advancement, supervision-human relations, and security (Figure 1). The latter group falls into
the category of extrinsic satisfaction, which is more related to corporate dynamics than
When the authors compared the satisfaction levels according to career stages, the average
scores were found to be 2,33/5,00 in the early-career stage; 2,56/5,00 in the mid-career stage,
and 3,08/5,00 in late-career stage (Figure 1). While the authors have not completed the
inferential statistical analyses of the field data yet, descriptive findings signal that job
satisfaction of architects is likely to escalate when they move up in the career ladder. Even in
the late-career stage, however, the average score barely reaches to 3.00, which corresponds to
the ‘satisfied’ verbal level according to the Likert-scale used. Descriptive statistics suggest a
similar pattern for the sub-factors of job satisfaction; that is, average scores for all factors,
except for co- workers, tend to rise along with the successive career stages.
Figure 1: Satisfaction levels of architects according to different career stages*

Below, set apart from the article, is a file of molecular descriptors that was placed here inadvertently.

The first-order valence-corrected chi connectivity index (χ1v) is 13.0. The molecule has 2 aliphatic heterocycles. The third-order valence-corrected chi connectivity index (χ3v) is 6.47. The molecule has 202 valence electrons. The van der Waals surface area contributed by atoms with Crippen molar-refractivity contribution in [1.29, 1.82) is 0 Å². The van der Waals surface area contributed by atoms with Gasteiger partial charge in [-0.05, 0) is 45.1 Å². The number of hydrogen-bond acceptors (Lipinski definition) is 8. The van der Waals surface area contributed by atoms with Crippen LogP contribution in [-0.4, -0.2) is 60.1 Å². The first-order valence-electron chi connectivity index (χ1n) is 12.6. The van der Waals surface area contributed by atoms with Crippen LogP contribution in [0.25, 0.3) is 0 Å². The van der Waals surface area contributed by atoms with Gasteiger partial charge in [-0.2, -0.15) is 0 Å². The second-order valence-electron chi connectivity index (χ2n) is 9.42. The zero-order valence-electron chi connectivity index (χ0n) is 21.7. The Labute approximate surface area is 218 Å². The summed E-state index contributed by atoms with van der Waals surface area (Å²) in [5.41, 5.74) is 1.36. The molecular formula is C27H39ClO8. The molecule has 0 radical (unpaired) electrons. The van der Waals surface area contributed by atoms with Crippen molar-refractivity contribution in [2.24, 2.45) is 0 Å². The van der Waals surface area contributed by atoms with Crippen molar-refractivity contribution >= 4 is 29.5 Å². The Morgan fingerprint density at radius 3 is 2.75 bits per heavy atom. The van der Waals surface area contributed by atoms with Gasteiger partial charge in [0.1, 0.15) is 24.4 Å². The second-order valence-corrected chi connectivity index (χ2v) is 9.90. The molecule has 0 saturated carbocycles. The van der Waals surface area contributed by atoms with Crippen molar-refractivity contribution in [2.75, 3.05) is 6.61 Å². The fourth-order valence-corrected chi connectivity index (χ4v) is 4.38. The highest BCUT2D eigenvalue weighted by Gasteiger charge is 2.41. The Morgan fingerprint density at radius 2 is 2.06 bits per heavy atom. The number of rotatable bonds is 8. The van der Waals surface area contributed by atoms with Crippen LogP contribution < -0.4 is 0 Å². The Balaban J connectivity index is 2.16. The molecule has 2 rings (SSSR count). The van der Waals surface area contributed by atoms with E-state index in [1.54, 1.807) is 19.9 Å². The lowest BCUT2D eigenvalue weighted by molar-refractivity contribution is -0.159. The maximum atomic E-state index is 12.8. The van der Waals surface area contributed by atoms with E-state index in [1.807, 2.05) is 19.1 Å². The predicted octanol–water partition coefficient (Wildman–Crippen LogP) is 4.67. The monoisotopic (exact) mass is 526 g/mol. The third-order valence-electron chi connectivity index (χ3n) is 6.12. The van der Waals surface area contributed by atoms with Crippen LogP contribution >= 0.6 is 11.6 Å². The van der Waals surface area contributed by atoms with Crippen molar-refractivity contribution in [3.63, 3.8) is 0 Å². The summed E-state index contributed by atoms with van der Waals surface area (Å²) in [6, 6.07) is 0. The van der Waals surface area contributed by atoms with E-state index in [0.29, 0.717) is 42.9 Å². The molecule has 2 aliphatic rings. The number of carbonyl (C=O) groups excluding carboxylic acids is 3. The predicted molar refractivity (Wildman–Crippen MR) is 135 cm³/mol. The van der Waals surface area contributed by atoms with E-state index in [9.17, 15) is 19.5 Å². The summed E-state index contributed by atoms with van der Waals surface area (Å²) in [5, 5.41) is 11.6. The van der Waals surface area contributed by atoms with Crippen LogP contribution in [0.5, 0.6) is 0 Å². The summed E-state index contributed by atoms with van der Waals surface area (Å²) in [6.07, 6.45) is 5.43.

* On a scale where 1 is ‘not satisfied,’ 2 is ‘fairly satisfied,’ 3 is ‘satisfied,’ 4 is ‘very
satisfied,’ and 5 is ‘extremely satisfied’
General job satisfaction scores of architects appear quite low, compared to those reported in
MSQ Manual (Weiss et al. 1967), where the average satisfaction scores are 78,97 (3,95/5,00)
for engineers; 83,53 (4,18/5,00) for field representatives; and 82,37 (4,12/5,00) for managers.
Low job satisfaction scores of designers contradict with previously reported international
results for other professions (see Mendes 2011, Wan and Leightley 2006, Chiumento 2007);
and Mitchell et al., 1990), and supports the results of Happiness Index (2005), where
architects were found the least happy professionals (only 2% were found ‘very happy’).
Likewise, the low satisfaction score is contradictory to those reported in local studies for
different professions, namely, 3,30/5,00 for civil servants (Budak 2006); 3,40/5,00 for private
company employees (Gökalp 2010); 3,70 and 3,75/5,00 for teachers (Düru 2015, Türkçapar